In my children’s yoga classes I talk to the children about practicing Karma Yoga.  The dictionary actually defines Karma as “(in Hinduism and Buddhism) the sum of a person’s actions in this and previous states of existence, viewed as deciding their fate in future existences.”  That is a bit much for younger kids so I usually define Karma Yoga as a selfless act of doing something for another person without expecting anything in return.

For teenagers we can start to go a little deeper and tie Karma Yoga into the practice of Seva. Seva is a Sanskrit word for selfless service. Swami Satchadinanda had this to say about the difference between selfish and selfless: “Selfish means I want something in return…Selfless is doing it for the pure joy of doing, I am not expecting anything in return.” How do we get children in the teenage years to start thinking more about others around them than about themselves?  As a mother of a teenager, I ask myself that a lot. I now have a child who is concerned with his hair, his physique, and his pimples. We have raised our children to have compassion on a community and global level, but now the challenge is to move him toward how the world perceives his character versus his outward appearance. This is where Seva comes in, to show him a world that has a need for his service through not only his actions but also his character.  

When I was the Youth Director at my church, one of my jobs was to have a service project once a month.  I had a great group of teenagers but I knew I had to find different projects to feed each of their passions.  One of our projects was to make no-sew blankets for children in the foster care system. The project is called My Very Own Blanket and a label gets sewn on so the child knows that the blanket belongs to them and gives them a feeling of security and comfort.  Not all the teenagers were onboard with this task of making blankets. They didn’t really understand the meaning behind it since none of them came from this place of need. They also were used to being out in a group for service projects where other people could see their actions. With this project, we didn’t get to meet or see the children we were making blankets for due to security and privacy reasons.  It turned out to be a great way to demonstrate the selfless act of doing something for someone else without even expecting a “thank you” from the recipient. This project was more about their compassion, understanding, and empathy than about their actions or their time.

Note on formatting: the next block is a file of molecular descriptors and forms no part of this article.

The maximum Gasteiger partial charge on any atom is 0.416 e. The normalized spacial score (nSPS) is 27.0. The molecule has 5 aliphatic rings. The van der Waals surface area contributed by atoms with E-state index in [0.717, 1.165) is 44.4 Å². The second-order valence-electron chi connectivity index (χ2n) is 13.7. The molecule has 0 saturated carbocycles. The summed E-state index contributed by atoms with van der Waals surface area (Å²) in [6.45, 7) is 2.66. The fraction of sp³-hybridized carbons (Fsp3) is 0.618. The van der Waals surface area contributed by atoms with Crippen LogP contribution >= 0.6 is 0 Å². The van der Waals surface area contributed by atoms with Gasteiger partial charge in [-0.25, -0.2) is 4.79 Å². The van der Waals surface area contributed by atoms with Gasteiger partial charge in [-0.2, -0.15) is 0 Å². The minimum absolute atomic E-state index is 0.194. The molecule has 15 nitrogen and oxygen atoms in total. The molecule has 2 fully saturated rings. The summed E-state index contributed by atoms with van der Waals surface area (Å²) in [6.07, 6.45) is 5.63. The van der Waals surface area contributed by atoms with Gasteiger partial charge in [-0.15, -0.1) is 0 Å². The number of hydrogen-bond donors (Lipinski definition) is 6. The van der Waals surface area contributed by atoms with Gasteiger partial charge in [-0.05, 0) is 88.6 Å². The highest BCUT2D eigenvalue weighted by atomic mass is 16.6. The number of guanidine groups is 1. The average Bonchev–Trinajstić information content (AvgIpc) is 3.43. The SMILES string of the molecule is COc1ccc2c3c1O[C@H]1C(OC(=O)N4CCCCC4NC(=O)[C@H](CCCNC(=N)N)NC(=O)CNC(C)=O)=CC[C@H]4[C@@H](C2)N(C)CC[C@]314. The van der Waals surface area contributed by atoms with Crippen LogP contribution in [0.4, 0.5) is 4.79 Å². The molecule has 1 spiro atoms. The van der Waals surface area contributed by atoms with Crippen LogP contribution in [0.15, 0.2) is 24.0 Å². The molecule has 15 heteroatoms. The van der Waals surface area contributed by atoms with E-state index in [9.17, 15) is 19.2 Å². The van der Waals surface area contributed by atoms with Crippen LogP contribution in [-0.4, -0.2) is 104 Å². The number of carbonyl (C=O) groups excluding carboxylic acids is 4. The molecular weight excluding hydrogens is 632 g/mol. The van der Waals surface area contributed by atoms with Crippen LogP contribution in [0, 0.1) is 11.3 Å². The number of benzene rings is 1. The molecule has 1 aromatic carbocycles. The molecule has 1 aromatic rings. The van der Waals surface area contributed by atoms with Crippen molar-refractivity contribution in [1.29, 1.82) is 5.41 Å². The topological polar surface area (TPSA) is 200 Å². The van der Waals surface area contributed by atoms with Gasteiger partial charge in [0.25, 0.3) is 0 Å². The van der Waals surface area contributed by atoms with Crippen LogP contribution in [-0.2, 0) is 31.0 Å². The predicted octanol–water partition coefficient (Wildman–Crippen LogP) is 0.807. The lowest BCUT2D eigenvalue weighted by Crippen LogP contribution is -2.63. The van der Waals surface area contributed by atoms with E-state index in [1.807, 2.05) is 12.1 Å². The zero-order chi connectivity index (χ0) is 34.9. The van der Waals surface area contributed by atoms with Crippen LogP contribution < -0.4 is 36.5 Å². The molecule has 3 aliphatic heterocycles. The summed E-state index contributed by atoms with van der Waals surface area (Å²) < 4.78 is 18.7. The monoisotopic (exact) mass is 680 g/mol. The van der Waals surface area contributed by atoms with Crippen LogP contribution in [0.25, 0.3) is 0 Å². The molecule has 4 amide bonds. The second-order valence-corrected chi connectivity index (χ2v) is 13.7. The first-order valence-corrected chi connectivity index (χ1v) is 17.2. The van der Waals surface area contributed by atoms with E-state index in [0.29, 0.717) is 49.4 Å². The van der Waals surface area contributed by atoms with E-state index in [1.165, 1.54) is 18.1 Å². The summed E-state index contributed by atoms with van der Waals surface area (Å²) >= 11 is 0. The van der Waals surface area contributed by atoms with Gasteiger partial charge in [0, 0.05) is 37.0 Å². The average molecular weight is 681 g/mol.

There are a lot of service projects out there that we can get our teenagers involved in, but I believe it isn’t Seva unless it is selfless.  Our schools here used to have a requirement that one couldn’t graduate high school without a required amount of community service. I don’t know the real reason they decided to get rid of that requirement but maybe it was because someone realized that it was not teaching teenagers to give of their time freely.  It was not an act of Seva. To do something for the pure joy of doing, as Swami Satchadinanda said, is a bit trickier for teenagers but it can be done. Our job as adults is to guide their passion toward that selfless service. Passion can mean joy. What brings them joy and how can that be used to serve others?  Passion can also mean what moves them emotionally. Do they get upset about any injustices in the world: locally or globally? Channel that emotion into a passion for change. We also have to teach them that Seva isn’t about giving their video/social media time up for a service project or the act of other people seeing their good deeds.  Their service to others has no strings attached and comes from their heart. When they do that, then the act of Seva is the joy of doing. 

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